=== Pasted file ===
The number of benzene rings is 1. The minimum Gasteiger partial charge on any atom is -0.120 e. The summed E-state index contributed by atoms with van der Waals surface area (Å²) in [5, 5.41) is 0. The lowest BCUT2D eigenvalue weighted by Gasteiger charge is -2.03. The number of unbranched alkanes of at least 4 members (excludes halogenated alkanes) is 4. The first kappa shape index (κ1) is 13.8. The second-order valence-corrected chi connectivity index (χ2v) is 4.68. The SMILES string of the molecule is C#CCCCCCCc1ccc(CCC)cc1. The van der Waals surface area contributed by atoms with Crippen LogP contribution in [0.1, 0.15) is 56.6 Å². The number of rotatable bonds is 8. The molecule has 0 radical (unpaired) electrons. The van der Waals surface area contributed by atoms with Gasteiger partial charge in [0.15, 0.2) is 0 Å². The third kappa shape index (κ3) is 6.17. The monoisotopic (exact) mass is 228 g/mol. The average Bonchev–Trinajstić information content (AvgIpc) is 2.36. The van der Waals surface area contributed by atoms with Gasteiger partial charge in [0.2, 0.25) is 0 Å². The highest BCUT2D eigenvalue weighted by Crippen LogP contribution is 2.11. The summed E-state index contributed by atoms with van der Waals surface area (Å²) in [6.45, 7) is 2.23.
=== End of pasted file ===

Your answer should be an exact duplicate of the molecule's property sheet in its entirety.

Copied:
The number of benzene rings is 1. The minimum Gasteiger partial charge on any atom is -0.120 e. The summed E-state index contributed by atoms with van der Waals surface area (Å²) in [5, 5.41) is 0. The lowest BCUT2D eigenvalue weighted by Gasteiger charge is -2.03. The number of unbranched alkanes of at least 4 members (excludes halogenated alkanes) is 4. The first kappa shape index (κ1) is 13.8. The second-order valence-corrected chi connectivity index (χ2v) is 4.68. The SMILES string of the molecule is C#CCCCCCCc1ccc(CCC)cc1. The van der Waals surface area contributed by atoms with Crippen LogP contribution in [0.1, 0.15) is 56.6 Å². The number of rotatable bonds is 8. The molecule has 0 radical (unpaired) electrons. The van der Waals surface area contributed by atoms with Gasteiger partial charge in [0.15, 0.2) is 0 Å². The third kappa shape index (κ3) is 6.17. The monoisotopic (exact) mass is 228 g/mol. The average Bonchev–Trinajstić information content (AvgIpc) is 2.36. The van der Waals surface area contributed by atoms with Gasteiger partial charge in [0.2, 0.25) is 0 Å². The highest BCUT2D eigenvalue weighted by Crippen LogP contribution is 2.11. The summed E-state index contributed by atoms with van der Waals surface area (Å²) in [6.45, 7) is 2.23.